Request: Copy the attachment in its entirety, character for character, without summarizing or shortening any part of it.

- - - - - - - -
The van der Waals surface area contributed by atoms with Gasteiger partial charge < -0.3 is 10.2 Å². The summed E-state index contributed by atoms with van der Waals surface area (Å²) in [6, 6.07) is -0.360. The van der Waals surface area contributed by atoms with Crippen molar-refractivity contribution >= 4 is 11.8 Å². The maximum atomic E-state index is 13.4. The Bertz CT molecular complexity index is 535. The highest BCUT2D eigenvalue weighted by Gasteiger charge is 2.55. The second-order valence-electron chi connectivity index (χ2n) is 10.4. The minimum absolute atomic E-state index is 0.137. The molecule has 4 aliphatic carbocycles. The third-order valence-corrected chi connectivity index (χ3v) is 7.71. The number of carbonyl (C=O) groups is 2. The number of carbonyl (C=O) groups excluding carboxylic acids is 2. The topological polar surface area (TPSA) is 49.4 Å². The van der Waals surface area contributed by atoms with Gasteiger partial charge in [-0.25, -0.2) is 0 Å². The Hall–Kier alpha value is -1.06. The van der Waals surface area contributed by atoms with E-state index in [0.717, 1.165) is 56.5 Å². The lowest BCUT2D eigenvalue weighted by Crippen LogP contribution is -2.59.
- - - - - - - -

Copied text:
The van der Waals surface area contributed by atoms with Gasteiger partial charge < -0.3 is 10.2 Å². The summed E-state index contributed by atoms with van der Waals surface area (Å²) in [6, 6.07) is -0.360. The van der Waals surface area contributed by atoms with Crippen molar-refractivity contribution >= 4 is 11.8 Å². The maximum atomic E-state index is 13.4. The Bertz CT molecular complexity index is 535. The highest BCUT2D eigenvalue weighted by Gasteiger charge is 2.55. The second-order valence-electron chi connectivity index (χ2n) is 10.4. The minimum absolute atomic E-state index is 0.137. The molecule has 4 aliphatic carbocycles. The third-order valence-corrected chi connectivity index (χ3v) is 7.71. The number of carbonyl (C=O) groups is 2. The number of carbonyl (C=O) groups excluding carboxylic acids is 2. The topological polar surface area (TPSA) is 49.4 Å². The van der Waals surface area contributed by atoms with Gasteiger partial charge in [-0.25, -0.2) is 0 Å². The Hall–Kier alpha value is -1.06. The van der Waals surface area contributed by atoms with E-state index in [0.717, 1.165) is 56.5 Å². The lowest BCUT2D eigenvalue weighted by Crippen LogP contribution is -2.59.